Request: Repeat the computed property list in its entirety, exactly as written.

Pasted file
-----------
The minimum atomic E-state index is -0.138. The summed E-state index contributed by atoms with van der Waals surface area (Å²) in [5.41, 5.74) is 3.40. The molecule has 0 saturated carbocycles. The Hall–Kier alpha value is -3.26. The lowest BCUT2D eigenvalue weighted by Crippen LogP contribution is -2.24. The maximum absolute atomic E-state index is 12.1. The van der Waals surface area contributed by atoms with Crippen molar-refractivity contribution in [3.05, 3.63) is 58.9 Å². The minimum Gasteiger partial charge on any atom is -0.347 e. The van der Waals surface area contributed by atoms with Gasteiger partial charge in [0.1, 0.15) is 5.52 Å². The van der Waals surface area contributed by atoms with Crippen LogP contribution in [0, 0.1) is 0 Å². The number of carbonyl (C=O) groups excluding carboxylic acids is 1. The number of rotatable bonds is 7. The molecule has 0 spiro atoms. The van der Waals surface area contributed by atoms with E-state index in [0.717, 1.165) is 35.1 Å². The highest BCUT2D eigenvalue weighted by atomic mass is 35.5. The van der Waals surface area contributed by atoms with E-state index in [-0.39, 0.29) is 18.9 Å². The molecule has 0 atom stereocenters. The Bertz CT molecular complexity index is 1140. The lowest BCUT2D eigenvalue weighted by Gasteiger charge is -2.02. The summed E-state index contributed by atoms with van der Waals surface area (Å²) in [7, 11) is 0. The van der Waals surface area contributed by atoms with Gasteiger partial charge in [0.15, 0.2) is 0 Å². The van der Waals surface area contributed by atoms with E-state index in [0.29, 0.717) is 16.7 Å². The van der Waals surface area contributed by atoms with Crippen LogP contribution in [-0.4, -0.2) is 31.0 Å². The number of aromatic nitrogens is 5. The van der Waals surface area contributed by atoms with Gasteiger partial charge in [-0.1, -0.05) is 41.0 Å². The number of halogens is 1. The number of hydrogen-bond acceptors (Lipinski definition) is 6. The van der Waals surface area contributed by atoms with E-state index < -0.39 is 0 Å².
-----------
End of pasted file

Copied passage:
The minimum atomic E-state index is -0.138. The summed E-state index contributed by atoms with van der Waals surface area (Å²) in [5.41, 5.74) is 3.40. The molecule has 0 saturated carbocycles. The Hall–Kier alpha value is -3.26. The lowest BCUT2D eigenvalue weighted by Crippen LogP contribution is -2.24. The maximum absolute atomic E-state index is 12.1. The van der Waals surface area contributed by atoms with Crippen molar-refractivity contribution in [3.05, 3.63) is 58.9 Å². The minimum Gasteiger partial charge on any atom is -0.347 e. The van der Waals surface area contributed by atoms with Gasteiger partial charge in [0.1, 0.15) is 5.52 Å². The van der Waals surface area contributed by atoms with Crippen LogP contribution in [0, 0.1) is 0 Å². The number of carbonyl (C=O) groups excluding carboxylic acids is 1. The number of rotatable bonds is 7. The molecule has 0 spiro atoms. The van der Waals surface area contributed by atoms with E-state index in [0.717, 1.165) is 35.1 Å². The highest BCUT2D eigenvalue weighted by atomic mass is 35.5. The van der Waals surface area contributed by atoms with E-state index in [-0.39, 0.29) is 18.9 Å². The molecule has 0 atom stereocenters. The Bertz CT molecular complexity index is 1140. The lowest BCUT2D eigenvalue weighted by Gasteiger charge is -2.02. The summed E-state index contributed by atoms with van der Waals surface area (Å²) in [7, 11) is 0. The van der Waals surface area contributed by atoms with Gasteiger partial charge in [0.15, 0.2) is 0 Å². The van der Waals surface area contributed by atoms with E-state index in [0.29, 0.717) is 16.7 Å². The van der Waals surface area contributed by atoms with Crippen LogP contribution in [-0.4, -0.2) is 31.0 Å². The number of aromatic nitrogens is 5. The van der Waals surface area contributed by atoms with Gasteiger partial charge in [-0.1, -0.05) is 41.0 Å². The number of halogens is 1. The number of hydrogen-bond acceptors (Lipinski definition) is 6. The van der Waals surface area contributed by atoms with E-state index < -0.39 is 0 Å².